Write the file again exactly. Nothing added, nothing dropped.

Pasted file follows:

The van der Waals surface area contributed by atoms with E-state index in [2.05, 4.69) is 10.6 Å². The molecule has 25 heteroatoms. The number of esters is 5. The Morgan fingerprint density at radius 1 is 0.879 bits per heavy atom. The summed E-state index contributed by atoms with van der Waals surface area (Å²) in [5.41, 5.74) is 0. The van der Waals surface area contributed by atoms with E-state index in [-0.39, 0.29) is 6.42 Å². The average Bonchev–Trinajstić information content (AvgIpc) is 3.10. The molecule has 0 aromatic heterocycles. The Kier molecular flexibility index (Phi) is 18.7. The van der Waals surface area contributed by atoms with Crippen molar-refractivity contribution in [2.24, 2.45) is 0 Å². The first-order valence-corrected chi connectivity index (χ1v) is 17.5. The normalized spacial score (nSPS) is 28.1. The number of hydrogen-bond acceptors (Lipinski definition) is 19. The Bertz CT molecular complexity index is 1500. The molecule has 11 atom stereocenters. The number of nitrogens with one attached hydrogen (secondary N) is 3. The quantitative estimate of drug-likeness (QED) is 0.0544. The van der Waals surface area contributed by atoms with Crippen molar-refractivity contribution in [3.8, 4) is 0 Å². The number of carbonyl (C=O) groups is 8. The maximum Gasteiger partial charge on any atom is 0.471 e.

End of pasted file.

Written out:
The van der Waals surface area contributed by atoms with E-state index in [2.05, 4.69) is 10.6 Å². The molecule has 25 heteroatoms. The number of esters is 5. The Morgan fingerprint density at radius 1 is 0.879 bits per heavy atom. The summed E-state index contributed by atoms with van der Waals surface area (Å²) in [5.41, 5.74) is 0. The van der Waals surface area contributed by atoms with E-state index in [-0.39, 0.29) is 6.42 Å². The average Bonchev–Trinajstić information content (AvgIpc) is 3.10. The molecule has 0 aromatic heterocycles. The Kier molecular flexibility index (Phi) is 18.7. The van der Waals surface area contributed by atoms with Crippen molar-refractivity contribution in [2.24, 2.45) is 0 Å². The first-order valence-corrected chi connectivity index (χ1v) is 17.5. The normalized spacial score (nSPS) is 28.1. The number of hydrogen-bond acceptors (Lipinski definition) is 19. The Bertz CT molecular complexity index is 1500. The molecule has 11 atom stereocenters. The number of nitrogens with one attached hydrogen (secondary N) is 3. The quantitative estimate of drug-likeness (QED) is 0.0544. The van der Waals surface area contributed by atoms with Crippen molar-refractivity contribution in [3.8, 4) is 0 Å². The number of carbonyl (C=O) groups is 8. The maximum Gasteiger partial charge on any atom is 0.471 e.